In a more recent blog post, Curtis gives evidence that the early American plants – the Boiling Water Reactors – provided the model on which the Fukushima Daiichi plant was based, and that the same year the Fukushima plant came online the Atomic Energy Commission (AEC) ran a series of tests on the emergency core cooling systems, in which the emergency systems worked, but the water failed to fill the core. An AEC scientist later admitted that their “theoretical calculations didn’t have a strong correlation with reality.” This warning, and others beforehand, were ignored by the agency and the industry. Curtis, as is his custom, often elicits fear in the audience. In the context of the neoliberal agenda (one of Curtis’ main themes) the construction of large nuclear power plants commissioned by corporations such as GE and Westinghouse Electric is sure to unsettle viewers. However, the strong political overtones of Curtis’s work undermine the more general nuclear power discussion. And this is indicative of the nuclear debate in general. The right has traditionally advocated the use of large-scale nuclear power (it has also supported nuclear warheads), and the environmentalist movement has its roots firmly planted in the left. This has created a mutually damaging set of groups whose partisanship doesn’t allow them to enter a debate on the subject. It is misguided to suggest that opinion on nuclear power gets drawn on whichever political plot you stand – as an article, using a Berkeley survey, aims to illustrate – but it goes some way to explaining why Pandora’s Promise uses liberal environmentalists to expound the benefits of a world powered by atomic energy.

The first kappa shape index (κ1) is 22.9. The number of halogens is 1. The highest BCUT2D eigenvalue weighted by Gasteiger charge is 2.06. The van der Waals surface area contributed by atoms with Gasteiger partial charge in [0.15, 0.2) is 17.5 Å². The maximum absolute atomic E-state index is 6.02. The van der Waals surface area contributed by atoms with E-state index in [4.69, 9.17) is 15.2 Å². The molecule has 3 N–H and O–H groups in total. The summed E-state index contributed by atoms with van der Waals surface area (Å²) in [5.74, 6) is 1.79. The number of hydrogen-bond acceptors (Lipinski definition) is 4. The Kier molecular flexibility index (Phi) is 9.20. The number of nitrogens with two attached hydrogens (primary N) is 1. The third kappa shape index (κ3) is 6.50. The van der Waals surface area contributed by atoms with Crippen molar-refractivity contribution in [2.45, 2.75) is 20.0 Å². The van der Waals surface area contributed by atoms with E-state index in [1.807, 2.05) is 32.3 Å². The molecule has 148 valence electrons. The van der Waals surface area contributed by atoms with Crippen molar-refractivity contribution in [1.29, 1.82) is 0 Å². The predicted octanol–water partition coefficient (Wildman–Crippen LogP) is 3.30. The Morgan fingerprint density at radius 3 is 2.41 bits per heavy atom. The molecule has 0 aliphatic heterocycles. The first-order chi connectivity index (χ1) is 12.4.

Incidentally, both Stone and Curtis have used footage from A is for Atom: a film sponsored by General Electric and made by John Sutherland. Adam Curtis’s documentary A is for Atom (the namesake of the GE production), which was one of a six-part Bafta-winning TV documentary series, coincidentally entitled Pandora’s Box.
Curtis subtitles his series A fable from the age of science, which intimates that there are lessons to be learnt from, and in spite of, political and scientific rationalism. In the films he attempts to illustrate the “cartoon-like version of reality” that we live in. Stone displays similar glimpses of wit when he alludes to the good/evil dichotomy. However, through watching Pandora’s Promise it is clear that Stone proposes a distinctly positive future in the face of climate change, that should – without the apologetic caveat (France, who have no coal reserves and didn’t wish to be reliant on other European gas supplies, stated that it had no other choice than to embrace nuclear power) that governments use to control the reservations of the anti-nuclear public – embrace a nuclear powered future. However, in reality nuclear power developments are falling in comparison with other renewable technologies, and it is mainly India and China that persists in substantially increasing its nuclear stock, which will primarily be LWRs. With the world looking to developing countries, which, through urbanisation and increased energy usage, is raising the standard of living for the Global South, they have been deemed pivotal in the future fight against climate change.
Pandora’s Promise asserts itself on behalf of pragmatism. Robert Stone is challenging the current approach towards tackling climate change and believes the answer lies with nuclear power. The proverbial elephant throughout the film, that renewables advocates will be acutely aware of, is the financial costs of nuclear power. LWRs have seen little to no reduction in costs over the past few decades; most reactors are designed to be site-specific and relevant to the reactor used (However, many of France’s Reactors are variants on a standardised design, somewhat reducing the capital costs involved with making the country 80 per cent reliant on Nuclear power). Nevertheless, Pandora’s Promise and its subjects by avoiding conjecture put forth a persuasive argument for the advocacy of nuclear power.